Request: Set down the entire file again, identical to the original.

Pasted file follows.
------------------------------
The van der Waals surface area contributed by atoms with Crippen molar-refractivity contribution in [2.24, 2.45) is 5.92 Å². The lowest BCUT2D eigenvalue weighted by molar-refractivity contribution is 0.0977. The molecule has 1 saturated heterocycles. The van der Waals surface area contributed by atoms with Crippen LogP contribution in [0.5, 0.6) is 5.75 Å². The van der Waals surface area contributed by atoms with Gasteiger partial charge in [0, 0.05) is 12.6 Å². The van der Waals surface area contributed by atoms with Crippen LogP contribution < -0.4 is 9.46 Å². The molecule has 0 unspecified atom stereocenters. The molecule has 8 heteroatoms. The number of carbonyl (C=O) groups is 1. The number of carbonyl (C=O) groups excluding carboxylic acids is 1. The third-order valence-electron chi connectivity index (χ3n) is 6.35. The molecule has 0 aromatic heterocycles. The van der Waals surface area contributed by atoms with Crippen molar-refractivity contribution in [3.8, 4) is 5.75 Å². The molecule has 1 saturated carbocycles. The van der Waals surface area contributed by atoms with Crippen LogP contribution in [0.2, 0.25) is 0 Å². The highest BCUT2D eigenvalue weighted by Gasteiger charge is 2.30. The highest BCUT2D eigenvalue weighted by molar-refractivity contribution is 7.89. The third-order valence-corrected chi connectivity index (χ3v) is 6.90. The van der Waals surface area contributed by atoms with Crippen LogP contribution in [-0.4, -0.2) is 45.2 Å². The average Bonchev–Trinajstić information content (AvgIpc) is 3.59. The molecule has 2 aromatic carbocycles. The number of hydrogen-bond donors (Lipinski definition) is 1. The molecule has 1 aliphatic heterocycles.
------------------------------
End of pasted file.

The van der Waals surface area contributed by atoms with Crippen molar-refractivity contribution in [2.24, 2.45) is 5.92 Å². The lowest BCUT2D eigenvalue weighted by molar-refractivity contribution is 0.0977. The molecule has 1 saturated heterocycles. The van der Waals surface area contributed by atoms with Crippen LogP contribution in [0.5, 0.6) is 5.75 Å². The van der Waals surface area contributed by atoms with Gasteiger partial charge in [0, 0.05) is 12.6 Å². The van der Waals surface area contributed by atoms with Crippen LogP contribution < -0.4 is 9.46 Å². The molecule has 0 unspecified atom stereocenters. The molecule has 8 heteroatoms. The number of carbonyl (C=O) groups is 1. The number of carbonyl (C=O) groups excluding carboxylic acids is 1. The third-order valence-electron chi connectivity index (χ3n) is 6.35. The molecule has 0 aromatic heterocycles. The van der Waals surface area contributed by atoms with Crippen molar-refractivity contribution in [3.8, 4) is 5.75 Å². The molecule has 1 saturated carbocycles. The van der Waals surface area contributed by atoms with Crippen LogP contribution in [0.2, 0.25) is 0 Å². The highest BCUT2D eigenvalue weighted by Gasteiger charge is 2.30. The highest BCUT2D eigenvalue weighted by molar-refractivity contribution is 7.89. The third-order valence-corrected chi connectivity index (χ3v) is 6.90. The van der Waals surface area contributed by atoms with Crippen LogP contribution in [-0.4, -0.2) is 45.2 Å². The average Bonchev–Trinajstić information content (AvgIpc) is 3.59. The molecule has 2 aromatic carbocycles. The number of hydrogen-bond donors (Lipinski definition) is 1. The molecule has 1 aliphatic heterocycles.